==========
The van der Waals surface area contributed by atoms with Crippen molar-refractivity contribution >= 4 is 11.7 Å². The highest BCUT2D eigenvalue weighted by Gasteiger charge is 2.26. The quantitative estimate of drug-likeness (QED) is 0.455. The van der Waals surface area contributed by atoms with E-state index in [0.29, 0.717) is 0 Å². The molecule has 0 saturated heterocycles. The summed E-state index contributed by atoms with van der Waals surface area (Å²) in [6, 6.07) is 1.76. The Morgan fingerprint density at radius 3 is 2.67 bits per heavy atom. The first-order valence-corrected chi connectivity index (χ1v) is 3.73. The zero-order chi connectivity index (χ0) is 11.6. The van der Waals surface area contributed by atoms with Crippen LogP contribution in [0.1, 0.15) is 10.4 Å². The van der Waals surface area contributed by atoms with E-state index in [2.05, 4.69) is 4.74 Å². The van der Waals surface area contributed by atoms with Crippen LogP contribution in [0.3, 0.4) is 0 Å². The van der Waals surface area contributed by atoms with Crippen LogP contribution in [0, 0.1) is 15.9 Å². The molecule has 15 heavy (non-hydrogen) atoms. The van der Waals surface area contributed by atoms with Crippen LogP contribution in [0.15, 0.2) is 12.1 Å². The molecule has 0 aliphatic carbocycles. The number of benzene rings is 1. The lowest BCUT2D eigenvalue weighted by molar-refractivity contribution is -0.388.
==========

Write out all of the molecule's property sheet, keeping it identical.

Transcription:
The van der Waals surface area contributed by atoms with Crippen molar-refractivity contribution >= 4 is 11.7 Å². The highest BCUT2D eigenvalue weighted by Gasteiger charge is 2.26. The quantitative estimate of drug-likeness (QED) is 0.455. The van der Waals surface area contributed by atoms with E-state index in [0.29, 0.717) is 0 Å². The molecule has 0 saturated heterocycles. The summed E-state index contributed by atoms with van der Waals surface area (Å²) in [6, 6.07) is 1.76. The Morgan fingerprint density at radius 3 is 2.67 bits per heavy atom. The first-order valence-corrected chi connectivity index (χ1v) is 3.73. The zero-order chi connectivity index (χ0) is 11.6. The van der Waals surface area contributed by atoms with Crippen LogP contribution in [0.1, 0.15) is 10.4 Å². The van der Waals surface area contributed by atoms with E-state index in [2.05, 4.69) is 4.74 Å². The van der Waals surface area contributed by atoms with Crippen LogP contribution in [0.3, 0.4) is 0 Å². The van der Waals surface area contributed by atoms with Crippen LogP contribution in [0, 0.1) is 15.9 Å². The molecule has 15 heavy (non-hydrogen) atoms. The van der Waals surface area contributed by atoms with Crippen LogP contribution in [0.15, 0.2) is 12.1 Å². The molecule has 0 aliphatic carbocycles. The number of benzene rings is 1. The lowest BCUT2D eigenvalue weighted by molar-refractivity contribution is -0.388.